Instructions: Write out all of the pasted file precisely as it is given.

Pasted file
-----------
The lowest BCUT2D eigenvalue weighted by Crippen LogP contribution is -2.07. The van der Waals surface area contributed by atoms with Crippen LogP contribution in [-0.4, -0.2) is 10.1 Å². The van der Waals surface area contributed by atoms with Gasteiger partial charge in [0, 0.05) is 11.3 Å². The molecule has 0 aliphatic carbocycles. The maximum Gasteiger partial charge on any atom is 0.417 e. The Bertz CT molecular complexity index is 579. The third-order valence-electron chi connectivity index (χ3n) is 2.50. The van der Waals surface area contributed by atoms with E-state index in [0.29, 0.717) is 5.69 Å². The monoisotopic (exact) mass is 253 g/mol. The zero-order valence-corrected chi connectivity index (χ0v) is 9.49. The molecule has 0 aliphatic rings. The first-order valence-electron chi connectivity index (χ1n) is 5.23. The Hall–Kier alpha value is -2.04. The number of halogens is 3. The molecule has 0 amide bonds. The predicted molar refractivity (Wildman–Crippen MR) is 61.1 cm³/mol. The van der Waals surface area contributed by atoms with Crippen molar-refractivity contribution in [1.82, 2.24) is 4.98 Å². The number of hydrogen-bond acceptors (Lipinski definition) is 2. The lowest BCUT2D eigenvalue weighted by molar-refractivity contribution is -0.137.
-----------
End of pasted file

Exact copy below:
The lowest BCUT2D eigenvalue weighted by Crippen LogP contribution is -2.07. The van der Waals surface area contributed by atoms with Crippen LogP contribution in [-0.4, -0.2) is 10.1 Å². The van der Waals surface area contributed by atoms with Gasteiger partial charge in [0, 0.05) is 11.3 Å². The molecule has 0 aliphatic carbocycles. The maximum Gasteiger partial charge on any atom is 0.417 e. The Bertz CT molecular complexity index is 579. The third-order valence-electron chi connectivity index (χ3n) is 2.50. The van der Waals surface area contributed by atoms with E-state index in [0.29, 0.717) is 5.69 Å². The monoisotopic (exact) mass is 253 g/mol. The zero-order valence-corrected chi connectivity index (χ0v) is 9.49. The molecule has 0 aliphatic rings. The first-order valence-electron chi connectivity index (χ1n) is 5.23. The Hall–Kier alpha value is -2.04. The number of halogens is 3. The molecule has 0 amide bonds. The predicted molar refractivity (Wildman–Crippen MR) is 61.1 cm³/mol. The van der Waals surface area contributed by atoms with Crippen molar-refractivity contribution in [1.82, 2.24) is 4.98 Å². The number of hydrogen-bond acceptors (Lipinski definition) is 2. The lowest BCUT2D eigenvalue weighted by molar-refractivity contribution is -0.137.